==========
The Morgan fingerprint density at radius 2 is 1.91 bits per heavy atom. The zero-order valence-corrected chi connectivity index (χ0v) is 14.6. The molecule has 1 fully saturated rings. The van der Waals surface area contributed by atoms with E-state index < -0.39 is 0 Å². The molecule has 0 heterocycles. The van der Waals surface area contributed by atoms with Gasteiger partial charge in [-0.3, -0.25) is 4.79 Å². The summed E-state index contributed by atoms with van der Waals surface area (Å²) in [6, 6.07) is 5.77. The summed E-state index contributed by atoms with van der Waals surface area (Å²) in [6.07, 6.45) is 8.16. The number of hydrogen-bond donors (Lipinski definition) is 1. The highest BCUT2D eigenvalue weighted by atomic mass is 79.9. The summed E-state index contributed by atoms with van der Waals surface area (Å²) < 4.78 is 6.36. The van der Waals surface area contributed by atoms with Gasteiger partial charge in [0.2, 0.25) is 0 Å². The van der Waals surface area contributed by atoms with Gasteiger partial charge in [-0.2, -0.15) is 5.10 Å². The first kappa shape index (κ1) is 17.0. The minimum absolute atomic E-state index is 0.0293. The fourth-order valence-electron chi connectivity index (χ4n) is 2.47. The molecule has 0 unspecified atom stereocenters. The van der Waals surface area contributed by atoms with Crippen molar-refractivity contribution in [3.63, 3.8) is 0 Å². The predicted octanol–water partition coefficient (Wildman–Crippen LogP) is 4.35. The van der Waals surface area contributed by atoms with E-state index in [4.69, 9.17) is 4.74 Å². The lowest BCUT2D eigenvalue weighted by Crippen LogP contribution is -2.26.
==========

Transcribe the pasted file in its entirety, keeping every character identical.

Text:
The Morgan fingerprint density at radius 2 is 1.91 bits per heavy atom. The zero-order valence-corrected chi connectivity index (χ0v) is 14.6. The molecule has 1 fully saturated rings. The van der Waals surface area contributed by atoms with E-state index < -0.39 is 0 Å². The molecule has 0 heterocycles. The van der Waals surface area contributed by atoms with Gasteiger partial charge in [-0.3, -0.25) is 4.79 Å². The summed E-state index contributed by atoms with van der Waals surface area (Å²) in [6, 6.07) is 5.77. The summed E-state index contributed by atoms with van der Waals surface area (Å²) in [6.07, 6.45) is 8.16. The number of hydrogen-bond donors (Lipinski definition) is 1. The highest BCUT2D eigenvalue weighted by atomic mass is 79.9. The summed E-state index contributed by atoms with van der Waals surface area (Å²) < 4.78 is 6.36. The van der Waals surface area contributed by atoms with Gasteiger partial charge in [0.2, 0.25) is 0 Å². The van der Waals surface area contributed by atoms with Gasteiger partial charge in [-0.2, -0.15) is 5.10 Å². The first kappa shape index (κ1) is 17.0. The minimum absolute atomic E-state index is 0.0293. The fourth-order valence-electron chi connectivity index (χ4n) is 2.47. The molecule has 0 unspecified atom stereocenters. The van der Waals surface area contributed by atoms with Crippen molar-refractivity contribution in [3.63, 3.8) is 0 Å². The predicted octanol–water partition coefficient (Wildman–Crippen LogP) is 4.35. The van der Waals surface area contributed by atoms with E-state index in [4.69, 9.17) is 4.74 Å². The lowest BCUT2D eigenvalue weighted by Crippen LogP contribution is -2.26.